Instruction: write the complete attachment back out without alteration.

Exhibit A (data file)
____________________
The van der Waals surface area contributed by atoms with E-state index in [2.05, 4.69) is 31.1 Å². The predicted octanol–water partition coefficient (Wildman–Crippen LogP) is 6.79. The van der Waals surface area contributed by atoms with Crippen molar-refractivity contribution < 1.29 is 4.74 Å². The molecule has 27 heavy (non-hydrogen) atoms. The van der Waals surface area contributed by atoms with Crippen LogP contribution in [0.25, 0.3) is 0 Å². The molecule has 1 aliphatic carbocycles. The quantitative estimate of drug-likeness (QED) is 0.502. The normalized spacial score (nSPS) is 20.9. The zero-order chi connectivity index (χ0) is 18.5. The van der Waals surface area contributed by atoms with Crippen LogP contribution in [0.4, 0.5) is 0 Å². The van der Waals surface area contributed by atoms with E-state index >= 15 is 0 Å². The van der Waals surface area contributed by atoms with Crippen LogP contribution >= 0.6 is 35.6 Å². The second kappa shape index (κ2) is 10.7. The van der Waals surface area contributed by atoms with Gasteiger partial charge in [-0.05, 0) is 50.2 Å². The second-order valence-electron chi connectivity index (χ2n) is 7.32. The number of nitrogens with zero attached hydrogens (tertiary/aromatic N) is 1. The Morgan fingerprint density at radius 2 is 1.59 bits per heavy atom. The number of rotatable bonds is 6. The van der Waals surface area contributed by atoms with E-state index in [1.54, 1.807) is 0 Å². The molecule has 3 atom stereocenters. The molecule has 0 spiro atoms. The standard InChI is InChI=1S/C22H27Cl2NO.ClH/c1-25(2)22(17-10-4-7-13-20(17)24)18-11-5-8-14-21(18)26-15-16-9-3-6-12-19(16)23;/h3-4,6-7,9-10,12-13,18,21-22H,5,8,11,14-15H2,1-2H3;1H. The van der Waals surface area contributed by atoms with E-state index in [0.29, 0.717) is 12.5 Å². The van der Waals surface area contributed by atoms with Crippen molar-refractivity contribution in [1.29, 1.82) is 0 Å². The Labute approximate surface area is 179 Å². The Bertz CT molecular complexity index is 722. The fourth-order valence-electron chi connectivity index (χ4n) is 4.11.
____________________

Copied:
The van der Waals surface area contributed by atoms with E-state index in [2.05, 4.69) is 31.1 Å². The predicted octanol–water partition coefficient (Wildman–Crippen LogP) is 6.79. The van der Waals surface area contributed by atoms with Crippen molar-refractivity contribution < 1.29 is 4.74 Å². The molecule has 27 heavy (non-hydrogen) atoms. The van der Waals surface area contributed by atoms with Crippen LogP contribution in [0.25, 0.3) is 0 Å². The molecule has 1 aliphatic carbocycles. The quantitative estimate of drug-likeness (QED) is 0.502. The normalized spacial score (nSPS) is 20.9. The zero-order chi connectivity index (χ0) is 18.5. The van der Waals surface area contributed by atoms with Crippen LogP contribution in [0.4, 0.5) is 0 Å². The van der Waals surface area contributed by atoms with E-state index >= 15 is 0 Å². The van der Waals surface area contributed by atoms with Crippen LogP contribution >= 0.6 is 35.6 Å². The second kappa shape index (κ2) is 10.7. The van der Waals surface area contributed by atoms with Gasteiger partial charge in [-0.05, 0) is 50.2 Å². The second-order valence-electron chi connectivity index (χ2n) is 7.32. The number of nitrogens with zero attached hydrogens (tertiary/aromatic N) is 1. The Morgan fingerprint density at radius 2 is 1.59 bits per heavy atom. The number of rotatable bonds is 6. The van der Waals surface area contributed by atoms with E-state index in [1.54, 1.807) is 0 Å². The molecule has 3 atom stereocenters. The molecule has 0 spiro atoms. The standard InChI is InChI=1S/C22H27Cl2NO.ClH/c1-25(2)22(17-10-4-7-13-20(17)24)18-11-5-8-14-21(18)26-15-16-9-3-6-12-19(16)23;/h3-4,6-7,9-10,12-13,18,21-22H,5,8,11,14-15H2,1-2H3;1H. The van der Waals surface area contributed by atoms with E-state index in [0.29, 0.717) is 12.5 Å². The van der Waals surface area contributed by atoms with Crippen molar-refractivity contribution in [1.29, 1.82) is 0 Å². The Labute approximate surface area is 179 Å². The Bertz CT molecular complexity index is 722. The fourth-order valence-electron chi connectivity index (χ4n) is 4.11.